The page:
Excess Verbiage and Commas Do Not Negate Indemnification in NJ
January 21, 2013
Increasingly businesses are considering risk allocation issues as they contract with one another. Who bears the risk of claims for personal injury and property damage has a direct bearing on the bottom line of the profitability of the agreement for each party. In this regard, indemnification language can be a negotiating point as parties attempt to place the risk for each other's and even their own negligence.
It is well settled in New Jersey that in order to transfer the risk of loss for one’s own negligence, the contract language must be specific and include an unambiguous statement that the indemnitee will be indemnified for its own negligence. <em>Azurak v. Corporate Property Investors</em>, 175 N.J. 110 (2003). To the extent that a clause may be ambiguous, the courts will construe it strictly against the indemnitee. Thus, it is important to clearly word such language to capture the true intent of the contracting parties.
Of course, as legalize creeps into a document, clarity can sometimes be obscured. Yet, recently, the appellate division drew a line in the sand. In <a href="http://www.judiciary.state.nj.us/opinions/a2926-11.pdf"><em>Sayles v. G & G Hotels, Inc.</em></a>, a hotel franchisor was granted indemnification from a hotel owner and operator. The trial court agreed that the clause in question included “too many, far too many disjunctives, conjunctives, commas and an insufficient amount of periods.” And yet, the court applied a common sense interpretation of the clause.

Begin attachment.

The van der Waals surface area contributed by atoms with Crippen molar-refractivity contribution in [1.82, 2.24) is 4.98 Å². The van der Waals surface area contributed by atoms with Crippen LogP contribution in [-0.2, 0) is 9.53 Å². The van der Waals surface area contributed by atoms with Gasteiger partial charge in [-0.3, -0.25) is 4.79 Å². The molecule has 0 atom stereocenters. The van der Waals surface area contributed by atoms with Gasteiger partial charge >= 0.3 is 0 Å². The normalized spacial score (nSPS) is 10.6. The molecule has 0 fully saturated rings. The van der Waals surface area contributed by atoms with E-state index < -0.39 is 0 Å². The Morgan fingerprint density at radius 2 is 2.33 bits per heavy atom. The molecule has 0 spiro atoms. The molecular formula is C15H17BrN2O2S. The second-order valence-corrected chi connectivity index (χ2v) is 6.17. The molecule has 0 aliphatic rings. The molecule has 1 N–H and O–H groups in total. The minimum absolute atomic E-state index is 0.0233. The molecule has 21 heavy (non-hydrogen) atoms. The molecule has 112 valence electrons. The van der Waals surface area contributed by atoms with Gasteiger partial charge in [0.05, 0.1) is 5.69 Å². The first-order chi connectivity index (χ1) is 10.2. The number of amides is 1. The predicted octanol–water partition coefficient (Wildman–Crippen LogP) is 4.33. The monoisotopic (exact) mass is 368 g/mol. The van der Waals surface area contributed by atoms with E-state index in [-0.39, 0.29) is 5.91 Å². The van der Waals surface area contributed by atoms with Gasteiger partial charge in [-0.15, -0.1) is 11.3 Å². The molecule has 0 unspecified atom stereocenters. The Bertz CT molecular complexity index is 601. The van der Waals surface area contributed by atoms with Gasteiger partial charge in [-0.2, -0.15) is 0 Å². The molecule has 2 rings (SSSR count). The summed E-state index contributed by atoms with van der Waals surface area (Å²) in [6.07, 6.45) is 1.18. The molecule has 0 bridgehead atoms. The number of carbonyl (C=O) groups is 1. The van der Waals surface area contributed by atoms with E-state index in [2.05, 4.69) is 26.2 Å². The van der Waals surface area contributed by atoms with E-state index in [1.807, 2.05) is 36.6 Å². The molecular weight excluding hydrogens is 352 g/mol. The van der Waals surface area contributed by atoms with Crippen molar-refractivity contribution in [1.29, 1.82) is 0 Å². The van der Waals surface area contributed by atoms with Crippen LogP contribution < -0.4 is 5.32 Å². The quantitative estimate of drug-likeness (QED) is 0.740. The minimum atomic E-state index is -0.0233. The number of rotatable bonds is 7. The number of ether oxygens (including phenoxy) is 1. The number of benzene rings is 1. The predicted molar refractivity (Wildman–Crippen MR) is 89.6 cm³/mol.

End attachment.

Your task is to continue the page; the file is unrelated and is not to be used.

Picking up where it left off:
The term in question included several scenarios for indemnification ending with the phrase “including when the active or passive negligence of [the indemnitee] is alleged or proven.” In an argument worthy of author Lynn Truss of <em>Eats, Shoots and Leaves</em> fame, the indemnitor argued comma placement and relied upon what the court found to be a “crabbed” and contrived reading of the term to avoid indemnification. The appellate division concurred that the clause could have been better written, but refused to find an ambiguity simply because the language was perhaps cumbersome.
The lesson of the case is that while New Jersey courts scrutinize indemnification agreements and strictly construe them against the indemnitee, if the term fairly expresses the intent that the indemnitee is to be indemnified for its active or passive negligence, alleged or proven, our courts will enforce it as written.
For more information, contact Denise Fontana Ricci at <a href="mailto:firstname.lastname@example.org">email@example.com</a>.